In the case of fruit wastes, It has been reported [18] that tomato, mango, pineapple, lemon, and orange processing waste, yielded 0.62, 0.56, 0.77, 0.72 and 0.63 m3 of biogas/kg of VS respectively. It was established [11] that Mango peel supplemented with urea to adjust the C : N ratio to 20–30 : 1 resulted in the stability of the digester. Further studies [11] reported that addition of nitrogen in the form of silkworm waste and oilseed extracts, such as neem and castor, increased the methane content. Investigation [19] on the influence of successive addition of fruit and vegetable solid wastes on the performance of biogas digester shows that the digester was stable at a loading rate of 3.8 kg VS m–3 d 1. They further observed that no noticeable changes in the rates and yields of biogas occurred as a result of minor manipulation in nutritional and operational parameters which practically helped in the functioning of the digester fed with different fruits and vegetable wastes (mango, pineapple, tomato, jack fruit, banana, and orange) for a considerably long time.

Successful studies [11] carried out on Pilot plant (of volumetric capacity 1.5 m3 and digester type KVIC) with mango peel significantly showed that supplementation with essential nutrients improved the digestibility of feedstock, yielding as high as 0.6 m3/kg VS with a biogas content of 52% at a loading rate of 8–10%. Also, addition of sugarcane filter mud at a rate of 200 g/4 kg of mango peel in 1.5 m3 digester increased biogas yield substantially with a methane content of 60%. It was also reported [11] that addition of extract of nirmali seeds, hybrid beans, black gram, and guar gum seeds (as additives) at 2–3% level increased the biogas production significantly. This increment was attributed to the galactomannan constituent of the leguminous seeds which increased the floc formation, thereby retaining the organisms in the digester.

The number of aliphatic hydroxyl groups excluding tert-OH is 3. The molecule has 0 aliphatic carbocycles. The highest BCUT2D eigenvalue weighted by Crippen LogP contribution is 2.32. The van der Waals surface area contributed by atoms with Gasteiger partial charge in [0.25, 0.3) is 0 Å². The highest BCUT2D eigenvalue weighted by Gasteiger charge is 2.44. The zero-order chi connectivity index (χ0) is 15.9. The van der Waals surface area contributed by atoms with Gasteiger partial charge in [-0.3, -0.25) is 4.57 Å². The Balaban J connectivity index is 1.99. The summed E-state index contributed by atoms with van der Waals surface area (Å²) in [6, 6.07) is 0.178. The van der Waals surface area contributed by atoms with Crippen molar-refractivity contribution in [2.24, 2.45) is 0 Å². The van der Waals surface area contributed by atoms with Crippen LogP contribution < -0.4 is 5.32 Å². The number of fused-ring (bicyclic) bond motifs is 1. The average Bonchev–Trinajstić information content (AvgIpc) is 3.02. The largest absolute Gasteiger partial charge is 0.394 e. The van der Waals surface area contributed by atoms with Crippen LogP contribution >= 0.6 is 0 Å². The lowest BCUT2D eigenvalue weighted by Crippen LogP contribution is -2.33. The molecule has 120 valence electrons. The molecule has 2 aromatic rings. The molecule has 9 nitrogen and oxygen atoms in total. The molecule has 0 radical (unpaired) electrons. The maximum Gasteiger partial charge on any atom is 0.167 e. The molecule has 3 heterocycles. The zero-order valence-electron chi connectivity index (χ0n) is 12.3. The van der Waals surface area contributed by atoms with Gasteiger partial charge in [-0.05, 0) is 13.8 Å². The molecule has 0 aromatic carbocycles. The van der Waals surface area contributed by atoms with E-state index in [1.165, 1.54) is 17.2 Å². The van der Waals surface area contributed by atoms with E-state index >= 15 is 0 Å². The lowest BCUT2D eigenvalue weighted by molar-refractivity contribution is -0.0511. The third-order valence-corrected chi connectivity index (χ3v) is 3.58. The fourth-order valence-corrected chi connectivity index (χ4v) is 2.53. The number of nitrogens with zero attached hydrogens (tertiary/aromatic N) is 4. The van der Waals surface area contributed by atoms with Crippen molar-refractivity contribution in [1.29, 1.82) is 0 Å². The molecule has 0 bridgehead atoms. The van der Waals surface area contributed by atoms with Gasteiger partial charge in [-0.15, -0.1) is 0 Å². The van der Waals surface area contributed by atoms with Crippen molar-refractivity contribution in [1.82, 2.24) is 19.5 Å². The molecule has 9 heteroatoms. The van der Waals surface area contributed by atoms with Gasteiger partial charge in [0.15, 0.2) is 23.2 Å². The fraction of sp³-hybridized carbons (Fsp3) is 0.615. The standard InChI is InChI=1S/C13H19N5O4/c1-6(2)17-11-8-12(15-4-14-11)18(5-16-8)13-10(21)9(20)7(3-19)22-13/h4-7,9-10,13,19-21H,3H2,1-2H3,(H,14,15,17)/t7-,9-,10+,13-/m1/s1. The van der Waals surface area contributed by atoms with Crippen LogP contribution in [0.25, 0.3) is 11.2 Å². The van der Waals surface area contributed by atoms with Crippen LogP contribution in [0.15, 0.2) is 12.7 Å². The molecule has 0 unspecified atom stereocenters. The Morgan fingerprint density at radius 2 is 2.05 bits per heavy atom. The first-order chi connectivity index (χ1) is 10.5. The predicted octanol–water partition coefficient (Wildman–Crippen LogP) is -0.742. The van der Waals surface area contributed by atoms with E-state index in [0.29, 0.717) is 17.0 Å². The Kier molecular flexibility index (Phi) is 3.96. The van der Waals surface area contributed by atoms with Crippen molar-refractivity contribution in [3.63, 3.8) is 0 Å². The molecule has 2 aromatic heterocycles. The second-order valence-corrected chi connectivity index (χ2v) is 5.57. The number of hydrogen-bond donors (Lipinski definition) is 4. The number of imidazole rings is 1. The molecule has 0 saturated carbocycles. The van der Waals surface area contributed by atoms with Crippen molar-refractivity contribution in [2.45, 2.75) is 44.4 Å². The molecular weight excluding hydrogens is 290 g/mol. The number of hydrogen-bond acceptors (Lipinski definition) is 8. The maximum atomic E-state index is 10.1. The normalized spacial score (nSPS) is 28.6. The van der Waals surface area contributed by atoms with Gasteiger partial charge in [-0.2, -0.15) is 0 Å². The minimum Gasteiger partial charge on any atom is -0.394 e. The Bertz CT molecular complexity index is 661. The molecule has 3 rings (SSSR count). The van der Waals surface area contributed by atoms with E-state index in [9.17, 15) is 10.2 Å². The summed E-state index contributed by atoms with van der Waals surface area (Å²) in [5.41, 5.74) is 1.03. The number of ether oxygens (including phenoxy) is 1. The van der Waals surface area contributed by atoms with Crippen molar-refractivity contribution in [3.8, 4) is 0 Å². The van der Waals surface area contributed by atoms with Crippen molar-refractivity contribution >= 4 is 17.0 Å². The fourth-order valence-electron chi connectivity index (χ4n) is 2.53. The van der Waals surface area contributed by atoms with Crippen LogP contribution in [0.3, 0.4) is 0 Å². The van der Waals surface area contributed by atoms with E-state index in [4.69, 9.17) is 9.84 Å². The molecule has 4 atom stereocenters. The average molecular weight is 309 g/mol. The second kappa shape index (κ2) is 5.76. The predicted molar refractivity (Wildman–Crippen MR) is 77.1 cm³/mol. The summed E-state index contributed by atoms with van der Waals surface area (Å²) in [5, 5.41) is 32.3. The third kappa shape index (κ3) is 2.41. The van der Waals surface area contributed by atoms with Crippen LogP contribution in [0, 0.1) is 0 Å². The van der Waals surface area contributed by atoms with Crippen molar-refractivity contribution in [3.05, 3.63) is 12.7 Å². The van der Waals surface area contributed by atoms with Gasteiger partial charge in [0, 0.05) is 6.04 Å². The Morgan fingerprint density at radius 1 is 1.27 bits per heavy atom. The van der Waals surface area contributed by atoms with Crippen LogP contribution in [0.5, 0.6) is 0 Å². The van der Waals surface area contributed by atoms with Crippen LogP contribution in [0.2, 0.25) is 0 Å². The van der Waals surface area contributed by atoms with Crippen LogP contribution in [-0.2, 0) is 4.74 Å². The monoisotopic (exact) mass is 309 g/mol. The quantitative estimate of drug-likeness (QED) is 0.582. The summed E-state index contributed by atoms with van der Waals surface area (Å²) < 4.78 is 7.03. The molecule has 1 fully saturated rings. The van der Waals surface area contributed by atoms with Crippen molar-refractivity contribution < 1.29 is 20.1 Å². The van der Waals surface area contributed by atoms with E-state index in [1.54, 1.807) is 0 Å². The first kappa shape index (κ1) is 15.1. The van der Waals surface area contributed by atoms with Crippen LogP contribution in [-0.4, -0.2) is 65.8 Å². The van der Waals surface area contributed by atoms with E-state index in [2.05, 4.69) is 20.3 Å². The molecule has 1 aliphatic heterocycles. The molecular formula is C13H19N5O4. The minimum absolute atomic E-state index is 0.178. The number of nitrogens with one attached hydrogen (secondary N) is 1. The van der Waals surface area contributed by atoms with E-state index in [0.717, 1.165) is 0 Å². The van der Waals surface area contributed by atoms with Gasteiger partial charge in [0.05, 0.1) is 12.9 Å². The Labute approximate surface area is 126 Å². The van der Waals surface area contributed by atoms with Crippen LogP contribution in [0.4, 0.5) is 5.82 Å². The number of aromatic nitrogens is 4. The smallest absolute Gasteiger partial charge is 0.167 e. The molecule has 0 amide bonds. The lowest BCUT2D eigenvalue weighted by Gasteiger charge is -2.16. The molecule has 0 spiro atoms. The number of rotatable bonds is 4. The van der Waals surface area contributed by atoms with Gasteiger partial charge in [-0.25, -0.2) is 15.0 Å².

A model was developed [20] for predictive analysis of methane gas yield during bio-treatment of fruit wastes in the digester. The research was aimed at producing biogas for heat and electricity generation. It was also found that the validity of the model expressed as:

(1)

was rooted on the core expression (Log α)/N = Log (γ)-1 where both sides of the expression are correspondingly approximately equal. The overall validity of the derived model was established using the 4th Degree Model Validity Test Technique (4th DMVTT) which are computational, graphical, statistical and deviational analysis. Computational analysis of the model-predicted and experimental results indicates that methane gas yield per unit organic loading rate are - 0.0421 and- 0.0395 (VS)2 d-1 as obtained from experiment and derived model respectively. The graphical analysis, apart from showing very close alignment of curves from both experimental and model-predicted results, indicates 0.9923 and 1.0000 as the correlation between methane yield and organic loading rate as obtained from experiment and derived model are respectively. Statistical analysis of the results indicate that the variance and standard deviation as obtained from experiment and derived model are 9.1004 x 10-4 and 0.0302 as well as 8.0934 x10-4 and 0.0284 respectively, indicating proximate agreement. Deviational analysis indicates that the maximum deviation of the model-predicted methane yield from the corresponding experimental value is less than 6%.

An assessment evaluation of methane gas yield was carried out [21] based on the hydraulic retention time (HRT) of the feed stock (waste fruits) undergoing biotreatment in the digester. The assessment was carried out using a derived and validated model expressed as;

(2)